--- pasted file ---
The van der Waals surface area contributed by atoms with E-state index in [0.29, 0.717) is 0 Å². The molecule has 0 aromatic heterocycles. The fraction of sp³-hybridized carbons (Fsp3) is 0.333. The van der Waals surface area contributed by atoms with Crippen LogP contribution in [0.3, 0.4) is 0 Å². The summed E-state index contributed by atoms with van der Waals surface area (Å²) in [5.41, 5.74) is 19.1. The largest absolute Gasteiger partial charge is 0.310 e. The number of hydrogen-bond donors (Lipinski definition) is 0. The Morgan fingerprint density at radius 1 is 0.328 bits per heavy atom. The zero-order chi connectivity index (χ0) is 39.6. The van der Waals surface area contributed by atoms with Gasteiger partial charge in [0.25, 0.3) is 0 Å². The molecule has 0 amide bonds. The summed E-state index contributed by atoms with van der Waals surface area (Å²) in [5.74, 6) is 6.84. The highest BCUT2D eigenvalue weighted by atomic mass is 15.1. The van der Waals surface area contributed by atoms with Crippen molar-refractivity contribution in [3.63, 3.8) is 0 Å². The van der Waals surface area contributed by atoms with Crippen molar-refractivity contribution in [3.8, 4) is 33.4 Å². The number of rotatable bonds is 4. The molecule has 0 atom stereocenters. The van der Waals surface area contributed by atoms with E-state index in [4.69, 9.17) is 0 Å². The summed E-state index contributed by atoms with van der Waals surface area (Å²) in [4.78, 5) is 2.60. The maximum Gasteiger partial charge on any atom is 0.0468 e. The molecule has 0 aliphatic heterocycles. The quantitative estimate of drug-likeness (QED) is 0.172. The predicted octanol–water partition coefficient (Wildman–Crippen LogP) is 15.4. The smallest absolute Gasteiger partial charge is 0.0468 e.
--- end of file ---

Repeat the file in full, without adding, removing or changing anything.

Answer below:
The van der Waals surface area contributed by atoms with E-state index in [0.29, 0.717) is 0 Å². The molecule has 0 aromatic heterocycles. The fraction of sp³-hybridized carbons (Fsp3) is 0.333. The van der Waals surface area contributed by atoms with Crippen LogP contribution in [0.3, 0.4) is 0 Å². The summed E-state index contributed by atoms with van der Waals surface area (Å²) in [5.41, 5.74) is 19.1. The largest absolute Gasteiger partial charge is 0.310 e. The number of hydrogen-bond donors (Lipinski definition) is 0. The Morgan fingerprint density at radius 1 is 0.328 bits per heavy atom. The zero-order chi connectivity index (χ0) is 39.6. The van der Waals surface area contributed by atoms with Gasteiger partial charge in [0.25, 0.3) is 0 Å². The molecule has 0 amide bonds. The summed E-state index contributed by atoms with van der Waals surface area (Å²) in [5.74, 6) is 6.84. The highest BCUT2D eigenvalue weighted by atomic mass is 15.1. The van der Waals surface area contributed by atoms with Crippen molar-refractivity contribution in [3.63, 3.8) is 0 Å². The van der Waals surface area contributed by atoms with Crippen molar-refractivity contribution in [3.8, 4) is 33.4 Å². The number of rotatable bonds is 4. The molecule has 0 atom stereocenters. The van der Waals surface area contributed by atoms with E-state index in [4.69, 9.17) is 0 Å². The summed E-state index contributed by atoms with van der Waals surface area (Å²) in [4.78, 5) is 2.60. The maximum Gasteiger partial charge on any atom is 0.0468 e. The molecule has 0 aliphatic heterocycles. The quantitative estimate of drug-likeness (QED) is 0.172. The predicted octanol–water partition coefficient (Wildman–Crippen LogP) is 15.4. The smallest absolute Gasteiger partial charge is 0.0468 e.